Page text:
Internship preparation form

This form is designed to help you prepare for your internship. It assumes you have already contacted the employer (you want to intern with) and they have accepted for an agreed period of time. It also assumes you have been advised who your supervisor (contact) will be during this time.


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3: Onboarding – Your First Day / Week as an Intern

Onboarding as an intern

Hey new kid. It’s here. You’re in. This is the creative industry and this is your first step on a ladder of ups and downs, highs and lows, and into a community of people who are using creativity to solve problems, right wrongs and generally make the world a better (less boring) place.

Let’s Talk About First Impressions.

You’re in reception, the foyer, the coffee shop next door and you’re meeting your employer – or whoever is your main point of contact for the duration of your internship. Like any first meeting, balance confidence with a respectful ear and listen for important nuggets of information. It doesn’t hurt to start taking notes right from the beginning. Show that you’re interested and that you're taking this opportunity seriously.

One of the keys to success in this program is to try and get you and your employer in sync from day 1. If your employer has sent you their pre-program expectations form, make sure to read the responses they gave. If they didn't send the form through don't worry, by listening actively and asking questions you'll be able to find out their expectations. Look at what they’re hoping to achieve out of this. Write down and plan to work on 2 or 3 things that you think are going to help your employer meet their objectives for the program. Help them to see that you’re in this together.

In your first few days, you want to make yourself known. For the right reasons of course. Be sure to say hello to people in the morning and goodbye in the evening. 101? Absolutely. But sometimes when we’re in new situations it’s easier to hide away than to get noticed. While you might feel a little uncomfortable, remember that saying hello and goodbye and introducing yourself to colleagues is just normal acceptable behaviour.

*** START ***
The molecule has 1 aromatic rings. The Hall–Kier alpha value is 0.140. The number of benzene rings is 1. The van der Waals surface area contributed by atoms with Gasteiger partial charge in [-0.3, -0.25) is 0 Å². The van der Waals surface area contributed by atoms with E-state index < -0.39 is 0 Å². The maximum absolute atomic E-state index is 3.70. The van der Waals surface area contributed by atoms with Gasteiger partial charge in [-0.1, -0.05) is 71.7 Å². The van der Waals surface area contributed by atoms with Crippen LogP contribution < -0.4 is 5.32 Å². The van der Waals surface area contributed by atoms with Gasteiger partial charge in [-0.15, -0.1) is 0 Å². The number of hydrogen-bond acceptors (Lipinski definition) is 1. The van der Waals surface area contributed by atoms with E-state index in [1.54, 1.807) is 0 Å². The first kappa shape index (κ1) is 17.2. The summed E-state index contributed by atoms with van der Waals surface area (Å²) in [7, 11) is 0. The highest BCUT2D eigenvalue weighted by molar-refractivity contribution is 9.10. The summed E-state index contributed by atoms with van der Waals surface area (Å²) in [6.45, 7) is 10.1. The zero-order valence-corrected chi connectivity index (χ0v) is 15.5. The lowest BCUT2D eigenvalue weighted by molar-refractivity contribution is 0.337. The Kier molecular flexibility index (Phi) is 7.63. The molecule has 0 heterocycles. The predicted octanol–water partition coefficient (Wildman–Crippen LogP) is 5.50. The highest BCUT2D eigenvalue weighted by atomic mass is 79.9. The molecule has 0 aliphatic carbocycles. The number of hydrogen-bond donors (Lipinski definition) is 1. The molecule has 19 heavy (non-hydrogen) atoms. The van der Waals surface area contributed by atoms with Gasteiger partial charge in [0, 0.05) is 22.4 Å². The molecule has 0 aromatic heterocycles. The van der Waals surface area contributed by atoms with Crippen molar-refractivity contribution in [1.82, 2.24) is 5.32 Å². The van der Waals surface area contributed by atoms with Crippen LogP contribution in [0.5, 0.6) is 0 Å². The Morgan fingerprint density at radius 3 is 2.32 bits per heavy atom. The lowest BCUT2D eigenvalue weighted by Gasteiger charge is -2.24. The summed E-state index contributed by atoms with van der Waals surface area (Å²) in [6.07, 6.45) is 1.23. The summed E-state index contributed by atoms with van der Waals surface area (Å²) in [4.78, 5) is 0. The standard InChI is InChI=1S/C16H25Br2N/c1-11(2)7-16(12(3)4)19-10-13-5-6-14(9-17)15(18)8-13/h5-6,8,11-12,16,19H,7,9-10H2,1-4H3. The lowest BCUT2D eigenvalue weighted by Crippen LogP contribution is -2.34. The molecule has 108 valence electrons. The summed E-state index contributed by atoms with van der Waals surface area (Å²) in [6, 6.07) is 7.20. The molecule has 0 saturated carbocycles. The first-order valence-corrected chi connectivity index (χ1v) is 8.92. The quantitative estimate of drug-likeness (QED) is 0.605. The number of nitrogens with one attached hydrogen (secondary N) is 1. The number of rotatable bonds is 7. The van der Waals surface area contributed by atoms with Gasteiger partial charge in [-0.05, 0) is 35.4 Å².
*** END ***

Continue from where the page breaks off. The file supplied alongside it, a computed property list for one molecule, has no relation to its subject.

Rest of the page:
Get Personal

In the next couple of weeks, depending on the size of the company, you might meet a lot of people. Which means remembering a lot of names and a lot of roles. You could take notes again, or if you’re conscious of being Notebook Nelly, memorise as much as you can and then go back to your desk and draw a mini-seat plan of the office with the names and roles of the people you met. This is also pretty handy for remembering people’s names in meetings.

At the end of your first 2 weeks, you should start to form a picture of who’s who in the office, the types of roles that people have, and what’s expected of them. It’s a great time to take stock. It may have felt like a whirlwind with lots to take in, so now it’s worth checking in with yourself.

Check In With Yourself

How are you feeling about the experience so far? Is it what you expected? Have you uncovered things that you didn’t realise happened or existed? Do you want to know more about them? Who would you like to spend more time with? What would you like to work on? Which projects have you learned about that most excite you? Who can tell you more about them?

Asking yourself these questions is the perfect way to move into the next phase of your program and make sure that you keep some control over what you want. Work out a plan to get these questions answered and don’t be afraid to share them with your employer.

If things aren’t going to plan, reach out to a friend, mentor, or the Never Not Creative community. At the end of the day, this experience has to work for you. Not every program is perfect and so there’s no shame in speaking up and walking away if something unfair or unreasonable is happening.

Enjoy the next few months and make the most of it!